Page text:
Thursday, November 09, 2006

GOP Leadership: Boehner Strong, Blunt Not

Roll Call covers the start of the House GOP's leadership positions in the minority. The suggestion is that I was partly wrong, and partly right. Roll Call (subscription required) perceives Boehner to be strong - as I expected- for the role of Minority Leader - which is somewhat surprising to me.

House GOP Races Begin
November 9, 2006
By Susan Davis and Ben Pershing, Roll Call Staff

...Even though Pence is on a family vacation, he was working the phones
Wednesday and held a conference call to gauge support among his allies in the
RSC, including GOP Reps. Jeb Hensarling (Texas), who is acting as campaign
manager, Paul Ryan (Wis.), Trent Franks (Ariz.), Mike Ferguson (N.J.) and
Patrick McHenry (N.C.), among others.

Energy and Commerce Chairman Joe Barton (Texas) also edged closer to
declaring an official candidacy. “I am now actively considering the option of
seeking the post of Republican Leader,” Barton said a statement released
Wednesday afternoon. Barton held a conference call with Texas Members on
Wednesday.

As for Blunt, he will face Rep. John Shadegg (Ariz.), and potentially
others, in the race for Whip.


I don't really see where Barton fits in this, except that he may undercut support for Boehner. Both are 'insiders,' (Barton's a committee chairman). Barton is slightly more conservative, but conservatism isn't Boehner's problem.

Boehner has a lot going for him. As I indicated, Members will realize that they need an 'organization' guy in leadership. Plus, Boehner is a legitimate reformer - crafter of the Contract With America, never sought an earmark, etc. And he can argue - with some credibility - that he wasn't in office long enough to make a difference.

Boehner has a more-established base of support within the Conference than
Pence or Barton, but House GOP aides and Members not aligned with Boehner or
Blunt have suggested that the current leadership may be underestimating the
desire for a change in leadership among the rank-and-file Members.

In particular, Blunt is seen as being the most vulnerable at this point
because he is the most “entrenched” member of the current leadership, according
to one House Republican Member closely aligned with the RSC.

“I think Boehner is strong and Blunt has problems,” the Member said,
adding that based on a number of conversations with colleagues throughout the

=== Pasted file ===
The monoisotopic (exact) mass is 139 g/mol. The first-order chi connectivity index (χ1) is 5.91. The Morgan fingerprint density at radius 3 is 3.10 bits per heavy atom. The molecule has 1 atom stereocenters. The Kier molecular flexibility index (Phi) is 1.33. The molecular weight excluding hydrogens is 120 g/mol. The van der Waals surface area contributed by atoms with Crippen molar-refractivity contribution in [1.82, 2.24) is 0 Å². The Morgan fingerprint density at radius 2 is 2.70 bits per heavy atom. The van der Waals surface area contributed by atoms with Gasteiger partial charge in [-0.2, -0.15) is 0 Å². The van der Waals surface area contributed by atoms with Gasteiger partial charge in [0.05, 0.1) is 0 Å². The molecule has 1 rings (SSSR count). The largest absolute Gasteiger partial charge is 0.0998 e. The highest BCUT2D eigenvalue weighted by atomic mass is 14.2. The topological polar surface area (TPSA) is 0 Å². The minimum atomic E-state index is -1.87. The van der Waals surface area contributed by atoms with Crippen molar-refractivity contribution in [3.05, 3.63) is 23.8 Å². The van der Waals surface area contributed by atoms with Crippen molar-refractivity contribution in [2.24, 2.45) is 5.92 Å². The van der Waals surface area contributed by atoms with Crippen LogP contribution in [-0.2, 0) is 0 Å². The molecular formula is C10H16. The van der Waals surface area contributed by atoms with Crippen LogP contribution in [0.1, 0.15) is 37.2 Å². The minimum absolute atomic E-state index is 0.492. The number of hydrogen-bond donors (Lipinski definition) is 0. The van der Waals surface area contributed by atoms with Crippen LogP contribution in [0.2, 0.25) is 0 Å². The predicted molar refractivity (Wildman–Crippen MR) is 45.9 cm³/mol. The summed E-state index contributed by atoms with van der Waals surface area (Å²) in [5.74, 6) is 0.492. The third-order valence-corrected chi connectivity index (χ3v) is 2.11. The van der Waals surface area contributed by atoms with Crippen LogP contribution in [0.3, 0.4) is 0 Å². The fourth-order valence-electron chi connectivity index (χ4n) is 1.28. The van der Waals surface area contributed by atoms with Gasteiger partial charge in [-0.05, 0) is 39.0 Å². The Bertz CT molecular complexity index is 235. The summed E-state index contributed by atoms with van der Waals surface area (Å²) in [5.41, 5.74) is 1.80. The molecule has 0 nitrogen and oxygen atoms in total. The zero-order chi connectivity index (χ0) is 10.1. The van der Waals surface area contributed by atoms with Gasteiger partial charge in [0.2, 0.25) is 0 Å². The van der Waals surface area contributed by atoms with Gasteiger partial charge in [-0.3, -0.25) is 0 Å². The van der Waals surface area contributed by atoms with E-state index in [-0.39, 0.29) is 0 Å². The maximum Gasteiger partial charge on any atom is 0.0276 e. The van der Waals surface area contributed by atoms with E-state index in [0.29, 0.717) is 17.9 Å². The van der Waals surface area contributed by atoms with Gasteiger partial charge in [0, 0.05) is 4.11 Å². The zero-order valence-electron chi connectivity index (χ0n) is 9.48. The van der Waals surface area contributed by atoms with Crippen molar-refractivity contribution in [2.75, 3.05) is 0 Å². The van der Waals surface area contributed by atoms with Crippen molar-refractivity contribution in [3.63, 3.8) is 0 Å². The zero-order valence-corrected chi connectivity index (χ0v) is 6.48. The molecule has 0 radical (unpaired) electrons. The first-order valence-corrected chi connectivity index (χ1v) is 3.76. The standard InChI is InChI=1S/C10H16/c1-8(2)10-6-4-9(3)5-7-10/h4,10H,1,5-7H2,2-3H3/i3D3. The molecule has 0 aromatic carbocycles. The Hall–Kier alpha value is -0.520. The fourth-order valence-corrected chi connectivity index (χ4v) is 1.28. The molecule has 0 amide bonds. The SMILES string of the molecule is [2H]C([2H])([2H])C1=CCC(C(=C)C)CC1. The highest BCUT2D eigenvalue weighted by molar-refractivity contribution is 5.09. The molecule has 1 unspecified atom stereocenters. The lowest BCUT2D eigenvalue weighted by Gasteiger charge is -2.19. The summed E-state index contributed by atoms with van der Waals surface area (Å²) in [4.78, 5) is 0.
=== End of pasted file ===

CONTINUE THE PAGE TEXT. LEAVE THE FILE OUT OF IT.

day Wednesday, Blunt is seen as in a weakened state.

“It is very possible that others get into the Whip race,” the Member
added, although no other candidates had announced. A Republican source said Rep.
Todd Tiahrt (Kan.) was considering entering the Whip race but had not made any
decision as of Wednesday.


I think Roll Call has it right: the appetite for change is great. Rank-and-file members don't want to continue with the same leaders who presided over the failure. And Blunt has to know that if Boehner is selected as Minority Leader, he's dead. That makes Shadegg the likely winner.

There are also other, lower-level leadership posts open. Deborah Pryce has vacated the Conference Chair spot, which she would have lost anyway. Blackburn, Putnam, and Kingston are seeking that. I think Kingston is great, but he better hope a woman is elected somewhere else in leadership, if he is to have a prayer.

Kay Granger is right now the only person in the race for Conference Vice-Chair, which Kingston is vacating. John Doolittle won't run for Conference Secretary, and apparently John Carter is the favorite there.

Update: Tim Chapman helpfully notes that Roy Blunt will be making his case for his leadership at Heritage today at 2:00 Eastern. Watch it live.

Update II: Republican Members of Congress might also remember Mr. Blunt's poorly-timed comments that Dennis Hastert mishandled the Foley mess. I recall some real anger among GOPers about the gratutious slam.

Back to the top.

2 comments:

Wilson said...

Did you see the speech? It was pretty darn good.

And let's face it, Blunt was right about how Hastert handled the Foley fiasco. And now Hastert is (rightfully) gone from leadership. I don't see how that's an issue.

The Editor at IP said...

Thanks for your comment; sorry I have to disagree.

Bush was right to accept Rumsfeld's resignation. However, the timing was off.

Blunt's comments amounted to gasoline on a fire. And what did they accomplish for him or anyone? It came across as politically unwise, self-serving, and sour grapes (after his loss against Boehner). I for one, don't admire those qualities in a potential Republican leader.